The merger and acquisition game being played out across the
healthcare sector this year has largely remained amicable. The
clear exception has been the tumultuous attempted buyout of
Irvine, Calif.-based Botox maker
and its activist hedge fund backers, including Pershing Square
On Aug. 1, Allergan's management filed a lawsuit in
the U.S. District Court for the Central District of
California in an attempt to block Valeant, Pershing Square,
and their affiliates from voting at a special shareholder meeting
scheduled for Dec. 18. Valeant and Pershing Square have been
pushing for this meeting for months in order to potentially
remove many of Allergan's current board members opposing the
This special shareholder meeting is setting up the likely
endgame in this adversarial process. Given that the end appears
near, let's consider three pivotal questions Allergan
shareholders should be asking themselves ahead of this
Is Valeant's offer inadequate?
In June, Allergan's management formally responded to Valeant's
acquisition offer, saying that "the Offer is grossly inadequate,
substantially undervalues Allergan, creates significant risks and
uncertainties for Allergan stockholders and is not in the best
interests of Allergan and its stockholders." When the
initial offer of $46 billion was announced on
, however, it was roughly 50% higher than the company's valuation
at the time.Viewed this way, Allergan's brass were either wrong
in its outlook or the market was seriously discounting the
company's forward-looking prospects.
Looking at Allergan's fundamentals and growth prospects, I
think there are good reasons to accept management's viewpoint.
Due to strong top-line growth from Botox and other key products
and an improving bottom-line resulting from an ongoing
restructuring process, Allergan is now projected to grow its
earnings per share by a whopping 42% next year. As a result, the
company's forward price-to-earnings ratio has fallen below
20 -- even after shares jumped 48% year to date following
Valeant's bid offer becoming public in April.
My view is that a fair offer for Allergan would be closer to
$66 billion based on an average sectorwide multiple of
approximately 25. In short, Allergan's management has legitimate
reasons to argue that this offer is indeed inadequate.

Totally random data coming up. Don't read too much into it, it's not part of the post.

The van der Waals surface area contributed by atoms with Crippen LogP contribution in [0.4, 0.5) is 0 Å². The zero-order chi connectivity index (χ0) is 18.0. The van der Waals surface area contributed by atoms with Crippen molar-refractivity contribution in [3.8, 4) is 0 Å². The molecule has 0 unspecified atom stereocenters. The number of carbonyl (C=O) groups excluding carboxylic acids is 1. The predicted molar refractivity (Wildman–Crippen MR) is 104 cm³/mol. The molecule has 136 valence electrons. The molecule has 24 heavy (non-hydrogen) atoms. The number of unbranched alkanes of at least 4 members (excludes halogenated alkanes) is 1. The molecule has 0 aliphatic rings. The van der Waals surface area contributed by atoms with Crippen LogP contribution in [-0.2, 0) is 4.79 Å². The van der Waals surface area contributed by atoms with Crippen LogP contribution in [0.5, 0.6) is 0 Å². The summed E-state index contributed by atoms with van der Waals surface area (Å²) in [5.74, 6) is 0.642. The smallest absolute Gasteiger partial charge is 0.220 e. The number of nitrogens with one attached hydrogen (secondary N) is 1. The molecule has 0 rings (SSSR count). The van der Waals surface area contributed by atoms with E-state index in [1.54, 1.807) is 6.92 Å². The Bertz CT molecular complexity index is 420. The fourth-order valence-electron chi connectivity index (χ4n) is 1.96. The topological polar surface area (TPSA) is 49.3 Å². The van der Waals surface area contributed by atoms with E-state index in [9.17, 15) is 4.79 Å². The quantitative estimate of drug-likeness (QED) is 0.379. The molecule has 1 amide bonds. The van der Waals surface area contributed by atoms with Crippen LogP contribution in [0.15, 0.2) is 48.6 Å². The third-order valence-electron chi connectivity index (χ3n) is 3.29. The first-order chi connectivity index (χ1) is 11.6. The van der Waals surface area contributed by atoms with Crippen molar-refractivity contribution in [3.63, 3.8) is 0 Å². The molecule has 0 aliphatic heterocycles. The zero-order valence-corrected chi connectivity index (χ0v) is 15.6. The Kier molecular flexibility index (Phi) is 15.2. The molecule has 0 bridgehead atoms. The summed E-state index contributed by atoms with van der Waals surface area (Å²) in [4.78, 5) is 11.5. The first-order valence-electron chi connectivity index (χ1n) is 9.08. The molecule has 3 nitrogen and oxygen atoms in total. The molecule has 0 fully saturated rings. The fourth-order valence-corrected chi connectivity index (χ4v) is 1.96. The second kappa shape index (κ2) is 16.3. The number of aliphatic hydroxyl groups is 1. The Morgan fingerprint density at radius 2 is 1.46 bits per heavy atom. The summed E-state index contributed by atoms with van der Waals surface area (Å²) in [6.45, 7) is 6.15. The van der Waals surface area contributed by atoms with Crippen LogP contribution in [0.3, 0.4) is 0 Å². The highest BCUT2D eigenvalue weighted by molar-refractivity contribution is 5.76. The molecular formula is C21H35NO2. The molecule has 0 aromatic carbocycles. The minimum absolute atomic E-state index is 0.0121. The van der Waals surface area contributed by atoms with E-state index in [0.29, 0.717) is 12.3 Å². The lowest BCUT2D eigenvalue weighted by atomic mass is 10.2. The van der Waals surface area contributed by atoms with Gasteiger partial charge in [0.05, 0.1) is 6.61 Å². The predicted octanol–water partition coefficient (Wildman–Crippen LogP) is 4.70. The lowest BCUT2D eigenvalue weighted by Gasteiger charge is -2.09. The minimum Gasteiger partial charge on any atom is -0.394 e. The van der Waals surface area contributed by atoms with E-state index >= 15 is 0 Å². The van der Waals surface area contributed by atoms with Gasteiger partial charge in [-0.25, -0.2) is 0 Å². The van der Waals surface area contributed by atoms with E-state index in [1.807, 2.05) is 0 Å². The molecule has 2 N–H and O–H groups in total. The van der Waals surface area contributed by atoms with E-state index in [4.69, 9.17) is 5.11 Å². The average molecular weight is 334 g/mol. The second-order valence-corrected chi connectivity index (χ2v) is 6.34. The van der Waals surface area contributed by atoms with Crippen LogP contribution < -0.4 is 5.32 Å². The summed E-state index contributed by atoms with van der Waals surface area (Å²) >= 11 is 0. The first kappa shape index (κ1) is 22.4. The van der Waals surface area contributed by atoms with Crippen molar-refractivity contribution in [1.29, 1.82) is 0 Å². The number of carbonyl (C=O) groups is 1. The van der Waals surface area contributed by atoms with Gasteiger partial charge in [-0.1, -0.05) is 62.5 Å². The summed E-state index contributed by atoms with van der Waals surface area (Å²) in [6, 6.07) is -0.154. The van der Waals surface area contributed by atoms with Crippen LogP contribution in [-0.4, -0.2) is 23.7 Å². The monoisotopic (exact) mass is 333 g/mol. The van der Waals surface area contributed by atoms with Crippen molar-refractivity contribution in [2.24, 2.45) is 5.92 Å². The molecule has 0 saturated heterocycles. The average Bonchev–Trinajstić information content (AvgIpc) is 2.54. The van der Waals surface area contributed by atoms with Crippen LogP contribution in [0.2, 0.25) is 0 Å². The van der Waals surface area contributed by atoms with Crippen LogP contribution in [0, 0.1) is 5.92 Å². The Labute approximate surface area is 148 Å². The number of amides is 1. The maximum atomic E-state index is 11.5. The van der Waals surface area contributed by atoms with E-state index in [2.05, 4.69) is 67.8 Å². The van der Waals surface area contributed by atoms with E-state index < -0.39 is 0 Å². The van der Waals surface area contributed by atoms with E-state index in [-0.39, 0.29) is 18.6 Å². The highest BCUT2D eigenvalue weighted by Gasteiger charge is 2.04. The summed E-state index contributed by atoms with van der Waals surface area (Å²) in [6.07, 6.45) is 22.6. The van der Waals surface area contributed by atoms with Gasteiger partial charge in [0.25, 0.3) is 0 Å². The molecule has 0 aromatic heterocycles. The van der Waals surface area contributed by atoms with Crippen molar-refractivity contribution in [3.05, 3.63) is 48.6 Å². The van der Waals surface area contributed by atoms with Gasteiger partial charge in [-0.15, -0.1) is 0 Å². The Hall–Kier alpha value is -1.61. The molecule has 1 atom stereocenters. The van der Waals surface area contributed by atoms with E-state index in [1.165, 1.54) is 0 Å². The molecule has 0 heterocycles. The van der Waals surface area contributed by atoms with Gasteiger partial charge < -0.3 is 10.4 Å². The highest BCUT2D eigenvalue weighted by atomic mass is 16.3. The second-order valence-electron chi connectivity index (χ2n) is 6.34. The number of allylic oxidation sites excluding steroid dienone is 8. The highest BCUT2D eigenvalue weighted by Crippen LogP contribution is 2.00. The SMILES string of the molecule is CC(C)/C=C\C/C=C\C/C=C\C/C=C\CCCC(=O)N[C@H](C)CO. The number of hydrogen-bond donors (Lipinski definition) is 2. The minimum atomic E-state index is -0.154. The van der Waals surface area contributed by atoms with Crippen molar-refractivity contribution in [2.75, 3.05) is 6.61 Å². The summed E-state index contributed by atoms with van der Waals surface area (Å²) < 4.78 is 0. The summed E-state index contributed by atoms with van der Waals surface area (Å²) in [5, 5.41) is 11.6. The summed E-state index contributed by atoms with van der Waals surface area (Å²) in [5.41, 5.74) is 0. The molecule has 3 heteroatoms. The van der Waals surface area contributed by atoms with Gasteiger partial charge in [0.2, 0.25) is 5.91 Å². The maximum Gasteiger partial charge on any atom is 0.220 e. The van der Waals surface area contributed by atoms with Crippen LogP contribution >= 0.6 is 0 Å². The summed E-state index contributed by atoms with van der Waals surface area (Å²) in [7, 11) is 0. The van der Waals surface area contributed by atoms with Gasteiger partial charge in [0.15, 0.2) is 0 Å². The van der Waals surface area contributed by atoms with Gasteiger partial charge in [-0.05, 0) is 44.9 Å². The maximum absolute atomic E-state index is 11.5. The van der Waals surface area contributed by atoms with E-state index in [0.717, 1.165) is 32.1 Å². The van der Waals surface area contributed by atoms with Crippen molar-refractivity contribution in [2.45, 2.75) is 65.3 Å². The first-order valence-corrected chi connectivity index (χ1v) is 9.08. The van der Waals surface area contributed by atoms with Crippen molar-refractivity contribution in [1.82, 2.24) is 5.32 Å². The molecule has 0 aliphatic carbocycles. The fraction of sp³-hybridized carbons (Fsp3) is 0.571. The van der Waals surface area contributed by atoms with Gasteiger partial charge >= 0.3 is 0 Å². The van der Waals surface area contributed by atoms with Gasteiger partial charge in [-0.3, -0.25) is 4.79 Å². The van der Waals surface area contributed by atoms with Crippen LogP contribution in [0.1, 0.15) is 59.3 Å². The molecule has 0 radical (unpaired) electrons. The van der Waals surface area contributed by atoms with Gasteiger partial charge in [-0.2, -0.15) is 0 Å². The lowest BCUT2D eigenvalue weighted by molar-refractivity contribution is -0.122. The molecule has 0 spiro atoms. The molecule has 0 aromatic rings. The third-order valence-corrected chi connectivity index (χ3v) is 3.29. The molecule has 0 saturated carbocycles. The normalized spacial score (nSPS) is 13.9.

Will Allergan survive a hostile bid?
I think this question is much trickier to answer, but my guess
(emphasis: guess) is no.
Pershing Square chief
Bill Ackman is nothing if not persistent, as shown by his
short-sale position in
. So I would expect him to continue to pursue a deal -- hostile
or otherwise -- until it happens.
While Allergan previously floated the idea of "going big" by
executing its own acquisition to stave off a hostile takeover
's purchase of
would appear to leave the company short of potential candidates
to pursue. In short, management is rapidly running out of
options, and this lawsuit might be the last real shot at avoiding
a hostile bid.
What are the potential consequences of successfully
fending off a hostile takeover?
A quick look at the chart below would seem to suggest that
Allergan's shares could drop in dramatic fashion if management
can successfully waylay this takeover.
That's something for shareholders to consider, even if it
doesn't affect the underlying business. Then again, if the
company is able to generate the impressive earnings growth
analysts are guiding for, we could see some nice appreciation
over the coming years.
I think these three questions illuminate why Valeant and Pershing
Square are so eager to push a deal through before year's end. Put
simply, they would be getting Allergan on the cheap just prior to
the company generating some impressive levels of growth over the
next few years.
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3 Questions for Allergan Inc.
originally appeared on Fool.com.
has no position in any stocks mentioned. The Motley Fool
recommends Valeant Pharmaceuticals. The Motley Fool owns shares
of Valeant Pharmaceuticals and has the following options: long
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